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Would our eyes observe any changes?

What about electronic measurement devices?

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This may be helpful: lightandmatter.com/html_books/genrel/ch08/ch08.html#Section8.2 (subsection 8.2.6) –  Ben Crowell May 7 '13 at 4:32
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This should have some different tag, not soft-question, but I'm not sure at the moment which tag fits it –  David Z May 7 '13 at 6:13
    
You need to be more specific. By "everything" what do you mean? Macroscopic objects like people and buildings and such? If so, volume scales cubicly and area quadratically. Our bodies would overheat or our bones would break. If you mean at the subatomic level, making an electron "bigger" doesn't have a lot of physical meaning given our current understanding of things. –  Brandon Enright May 7 '13 at 6:52
    
This question appears to be off-topic because there are two quite different questions which potentially belong not even on the same site. The first one seems to be rather a biological question and the second could be seen as an experimental question. –  Dilaton Jul 23 '13 at 23:33

3 Answers 3

Depends.

If you simple assume matter growing we would see the distance between the surfaces of celestial bodies diminishing. Given that we regularly monitor the distance between the surfaces of the Earth and Moon by laser ranging to accuracies of less than one cm (which means less than one part in $10^8$ over the time the project has been running). This is not observed.

If you assume that space is expanding then you have the Hubble expansion and the dark energy, both of which have strong observational support,

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mabe an addendum is needed on the bound states . If space were expanding within an atom ..... –  anna v May 7 '13 at 3:55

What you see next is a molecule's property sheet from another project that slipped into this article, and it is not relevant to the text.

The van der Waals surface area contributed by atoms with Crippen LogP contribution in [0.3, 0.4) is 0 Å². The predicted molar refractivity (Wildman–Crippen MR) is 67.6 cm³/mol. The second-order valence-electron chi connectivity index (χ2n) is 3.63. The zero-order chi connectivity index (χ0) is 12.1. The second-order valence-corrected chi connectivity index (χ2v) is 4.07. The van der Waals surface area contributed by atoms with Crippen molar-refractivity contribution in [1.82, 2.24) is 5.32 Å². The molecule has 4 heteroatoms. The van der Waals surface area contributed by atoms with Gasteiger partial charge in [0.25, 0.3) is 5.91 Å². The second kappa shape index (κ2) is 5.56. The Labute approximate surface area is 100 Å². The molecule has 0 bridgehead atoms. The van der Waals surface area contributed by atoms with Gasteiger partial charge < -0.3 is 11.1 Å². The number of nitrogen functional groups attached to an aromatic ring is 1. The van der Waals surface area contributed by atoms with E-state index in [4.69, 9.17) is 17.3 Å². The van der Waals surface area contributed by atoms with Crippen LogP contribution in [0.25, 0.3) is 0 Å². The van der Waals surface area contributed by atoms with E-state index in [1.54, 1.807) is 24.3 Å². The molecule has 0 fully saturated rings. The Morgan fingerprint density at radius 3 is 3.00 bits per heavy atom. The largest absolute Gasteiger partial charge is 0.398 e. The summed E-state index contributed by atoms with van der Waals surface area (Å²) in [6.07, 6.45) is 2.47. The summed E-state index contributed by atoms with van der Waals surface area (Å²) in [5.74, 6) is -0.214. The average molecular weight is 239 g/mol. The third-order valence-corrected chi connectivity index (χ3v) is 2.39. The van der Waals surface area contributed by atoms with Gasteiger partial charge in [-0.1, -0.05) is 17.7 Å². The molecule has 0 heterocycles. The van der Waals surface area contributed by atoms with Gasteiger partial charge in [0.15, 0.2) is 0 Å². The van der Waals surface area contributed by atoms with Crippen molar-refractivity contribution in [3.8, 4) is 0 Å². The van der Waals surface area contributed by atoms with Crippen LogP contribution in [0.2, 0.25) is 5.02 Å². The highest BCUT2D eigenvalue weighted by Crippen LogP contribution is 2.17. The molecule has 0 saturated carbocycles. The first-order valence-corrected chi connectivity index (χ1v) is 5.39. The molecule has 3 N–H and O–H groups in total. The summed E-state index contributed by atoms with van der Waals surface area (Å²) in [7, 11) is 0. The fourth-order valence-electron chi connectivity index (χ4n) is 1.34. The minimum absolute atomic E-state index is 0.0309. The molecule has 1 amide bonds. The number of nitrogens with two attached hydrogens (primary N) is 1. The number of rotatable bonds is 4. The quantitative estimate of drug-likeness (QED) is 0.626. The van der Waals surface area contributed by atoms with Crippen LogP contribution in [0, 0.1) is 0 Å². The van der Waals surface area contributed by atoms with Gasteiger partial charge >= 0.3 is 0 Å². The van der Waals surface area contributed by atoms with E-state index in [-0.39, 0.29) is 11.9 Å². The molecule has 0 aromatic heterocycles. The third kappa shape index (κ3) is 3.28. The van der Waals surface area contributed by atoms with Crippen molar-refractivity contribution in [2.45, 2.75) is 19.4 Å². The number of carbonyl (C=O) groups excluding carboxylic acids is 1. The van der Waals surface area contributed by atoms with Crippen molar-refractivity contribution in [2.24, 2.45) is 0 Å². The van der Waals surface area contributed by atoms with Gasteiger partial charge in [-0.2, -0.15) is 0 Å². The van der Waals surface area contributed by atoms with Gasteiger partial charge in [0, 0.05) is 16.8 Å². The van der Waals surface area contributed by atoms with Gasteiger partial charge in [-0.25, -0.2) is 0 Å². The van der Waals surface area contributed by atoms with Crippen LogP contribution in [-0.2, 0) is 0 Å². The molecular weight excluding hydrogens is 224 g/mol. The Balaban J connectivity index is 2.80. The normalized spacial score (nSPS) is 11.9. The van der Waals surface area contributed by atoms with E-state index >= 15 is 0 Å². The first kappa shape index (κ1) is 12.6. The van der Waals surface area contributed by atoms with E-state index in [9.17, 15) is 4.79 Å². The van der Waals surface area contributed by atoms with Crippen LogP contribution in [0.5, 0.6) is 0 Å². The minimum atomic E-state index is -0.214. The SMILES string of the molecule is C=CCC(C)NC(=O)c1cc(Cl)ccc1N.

Just to add what the other questions say, if the sizes of the atoms were changing, there would have to be some corresponding change in at least one of the fundamental constants. For instance, if the size of the Hydrogen atom changed, then the ground state of the hydrogen atom would no longer be governed by the Bohr radius:

$$a_{0} = \frac{\hbar}{m_{e}\alpha\,c}$$

which is composed entirely out of fundamental constants of the universe. You'd have to carefully and subtly change all of these constants to prevent there being any physically measurable effect.

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You didn't really state what do you imagine when asking your question...
Depending on which level do you want our things to change their size. Here are a few options:

  1. The atoms could increase distance between themseves
    • We'd notice this for sure, because things would became larger, but they'd keep their original mass
  2. All particles (proton, neutron, electron and others) could grow larger
    • I don't think we can detect it. We use particles to watch over core sizes and so all our knowledge of size is relative
  3. Distances in space
    • We can, of course, detect how far near object in space are - so as for Moon and Sun, yes
    • When we talk about objects further away, we actually know they are getting away, thanks to the redshift.
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I think mass would be more proper than weight in your item 1. –  Renan Jul 10 at 16:56
    
Agreed and edited. –  Tomáš Zato Jul 10 at 18:53

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